Weapons exports decrease significantly under Gabriel | News | DW | 09.02.2015

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Weapons exports decrease significantly under Gabriel

Economic Affairs Minister Sigmar Gabriel has called Germany's role in the global weapons trade a "disgrace." His stance has resulted in a clear reduction of export licenses, and therefore profits, for the arms industry.

The number of licenses granted for military equipment exports has decreased significantly under Vice Chancellor Sigmar Gabriel, according to a report by Germany's Süddeutsche Zeitung on Monday. The Social Democrat, who is also economic affairs minister, had promised upon taking office in 2013 to reduce Germany's role in the global weapons trade.

"It is a disgrace that Germany is one of the largest weapons exporters in the world," he said last year, around the time he blocked the delivery of up to 800 Leopard 2 battle tanks to Saudi Arabia by refusing to grant licenses for the essential German parts needed for a Spanish firm to build the tanks.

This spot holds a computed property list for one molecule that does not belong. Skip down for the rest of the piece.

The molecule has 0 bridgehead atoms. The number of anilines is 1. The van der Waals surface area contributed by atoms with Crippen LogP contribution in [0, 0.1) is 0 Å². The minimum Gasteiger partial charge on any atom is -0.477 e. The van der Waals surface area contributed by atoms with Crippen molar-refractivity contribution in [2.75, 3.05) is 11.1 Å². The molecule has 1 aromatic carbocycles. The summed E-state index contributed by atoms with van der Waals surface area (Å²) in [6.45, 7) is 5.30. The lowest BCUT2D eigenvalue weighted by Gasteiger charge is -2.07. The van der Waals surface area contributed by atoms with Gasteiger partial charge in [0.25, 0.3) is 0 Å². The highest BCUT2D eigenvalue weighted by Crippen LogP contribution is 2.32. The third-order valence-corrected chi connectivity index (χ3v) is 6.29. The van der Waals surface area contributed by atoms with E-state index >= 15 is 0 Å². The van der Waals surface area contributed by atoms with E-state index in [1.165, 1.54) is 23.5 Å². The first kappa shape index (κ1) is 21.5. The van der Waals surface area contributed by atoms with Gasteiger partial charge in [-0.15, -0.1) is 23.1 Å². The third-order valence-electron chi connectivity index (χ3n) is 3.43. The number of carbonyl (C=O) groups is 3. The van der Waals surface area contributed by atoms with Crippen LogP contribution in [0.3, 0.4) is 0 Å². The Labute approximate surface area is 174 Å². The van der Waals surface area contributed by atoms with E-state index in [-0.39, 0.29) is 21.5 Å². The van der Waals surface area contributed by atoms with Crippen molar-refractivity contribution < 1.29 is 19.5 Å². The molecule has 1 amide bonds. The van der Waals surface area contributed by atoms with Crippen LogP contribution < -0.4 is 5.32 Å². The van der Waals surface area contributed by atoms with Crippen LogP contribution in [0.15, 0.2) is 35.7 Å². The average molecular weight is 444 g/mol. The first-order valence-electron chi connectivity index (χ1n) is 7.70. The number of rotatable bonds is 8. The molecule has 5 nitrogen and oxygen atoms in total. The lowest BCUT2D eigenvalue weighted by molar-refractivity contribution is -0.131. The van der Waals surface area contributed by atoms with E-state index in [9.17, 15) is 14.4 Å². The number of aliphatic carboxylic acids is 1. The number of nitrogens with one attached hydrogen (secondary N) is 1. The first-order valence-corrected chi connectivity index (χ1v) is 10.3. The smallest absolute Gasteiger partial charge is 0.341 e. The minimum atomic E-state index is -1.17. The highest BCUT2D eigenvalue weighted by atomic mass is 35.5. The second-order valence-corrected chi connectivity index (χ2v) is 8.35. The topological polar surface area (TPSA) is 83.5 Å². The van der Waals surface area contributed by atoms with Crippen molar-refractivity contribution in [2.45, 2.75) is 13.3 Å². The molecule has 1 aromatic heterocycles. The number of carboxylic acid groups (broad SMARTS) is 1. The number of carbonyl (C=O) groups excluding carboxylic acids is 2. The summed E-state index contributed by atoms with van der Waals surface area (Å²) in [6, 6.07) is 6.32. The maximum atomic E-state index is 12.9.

Falling revenues under Gabriel

Revenue from weapons export licenses was 3.97 billion euros in 2014, down from 5.8 billion in 2013, according to the report, which is based on information the opposition Left party had requested from the Economic Affairs Ministry. Even so-called collective licenses granted for politically unproblematic exports fell in value in 2014, down to 6.52 billion euro, although the proportion of grants to requests for non-EU and non-NATO countries remained constant at 60 percent.

Weapons exports had boomed under Christian Democrat (CDU) Chancellor Angela Merkel and her former coalition partners in the neoliberal Free Democratic Party, but Gabriel has taken up the cause of reducing arms exports, citing his party's coalition agreement with the CDU when faced with criticism.

Despite Gabriel's negative stance on the export of military equipment, especially when it comes to supplying non-EU and non-NATO countries with weapons, last week Germany's Federal Security Council approved the delivery of shooting-simulation systems to Saudi Arabia and tanks to Kuwait, though both nations have received extensive criticism for their human rights records.

es/mkg (dpa, Reuters)

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